At the now infamous School of the Americas, thousands of Latin American “special forces” were explicitly trained in torture techniques by US handlers. Many of those SOA graduates took their new training home to El Salvador, where they waged a war that killed an estimated 80,000 Salvadoran civilians. Similar “trainees” were sent out in the thousands to kill and maim on behalf of US interests in wars from Honduras to Guatemala. In the latter alone, US-supported death squads murdered over 50,000 civilians suspected of holding sympathies with leftist rebels. The creation and patronage of locally trained militias to wreak havoc among subject populations in pursuit of American military objectives is a tactic that seems to have been adapted to the present day with great effect – most notably in Iraq.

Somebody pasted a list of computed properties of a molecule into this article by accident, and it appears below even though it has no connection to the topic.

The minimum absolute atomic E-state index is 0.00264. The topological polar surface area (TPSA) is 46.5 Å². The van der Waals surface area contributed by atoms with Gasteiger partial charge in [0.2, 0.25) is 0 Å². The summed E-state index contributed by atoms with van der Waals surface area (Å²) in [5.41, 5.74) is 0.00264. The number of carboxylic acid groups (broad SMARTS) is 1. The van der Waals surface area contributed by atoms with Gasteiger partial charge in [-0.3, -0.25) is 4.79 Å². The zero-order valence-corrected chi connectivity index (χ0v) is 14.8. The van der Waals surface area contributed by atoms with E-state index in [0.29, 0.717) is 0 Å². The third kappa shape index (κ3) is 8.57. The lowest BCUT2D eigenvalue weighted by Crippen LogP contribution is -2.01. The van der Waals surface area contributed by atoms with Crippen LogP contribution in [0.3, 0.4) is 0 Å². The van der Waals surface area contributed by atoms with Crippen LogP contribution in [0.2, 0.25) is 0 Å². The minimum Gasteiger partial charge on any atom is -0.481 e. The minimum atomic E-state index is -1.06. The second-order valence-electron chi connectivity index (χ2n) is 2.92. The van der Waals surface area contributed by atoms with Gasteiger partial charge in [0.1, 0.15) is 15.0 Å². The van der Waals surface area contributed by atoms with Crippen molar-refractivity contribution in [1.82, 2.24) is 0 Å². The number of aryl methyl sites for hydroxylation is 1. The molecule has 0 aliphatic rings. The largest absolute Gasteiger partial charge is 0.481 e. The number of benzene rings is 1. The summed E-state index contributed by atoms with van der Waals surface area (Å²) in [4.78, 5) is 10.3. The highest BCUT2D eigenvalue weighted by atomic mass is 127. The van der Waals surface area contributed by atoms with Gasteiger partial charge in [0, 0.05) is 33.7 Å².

On a summer night 2008, armed paramilitaries broke into Hassan Mahsan’s home in Baghdad’s Sadr City district and put a gun to his young daughter’s head. Demanding he reveal the location of a suspected insurgent, the men threatened to kill his daughter in front of the family before dragging Mahsan off for interrogation and telling his wife “he is finished”. The paramilitaries were members of the Iraqi Special Operations Forces (ISOF), an elite counterterrorism force referred to as “the dirty brigade”. Believed to be trained and guided by US military advisers at every level of its organizational hierarchy, the ISOF has been structured so as to place it outside the confines of normal oversight for such organizations. Operating today essentially as a private paramilitary force for Prime Minister Nouri al-Maliki, the ISOF has also been described as a “local ally” of the United States in the country – a euphemism for an asset utilized for covert special operations.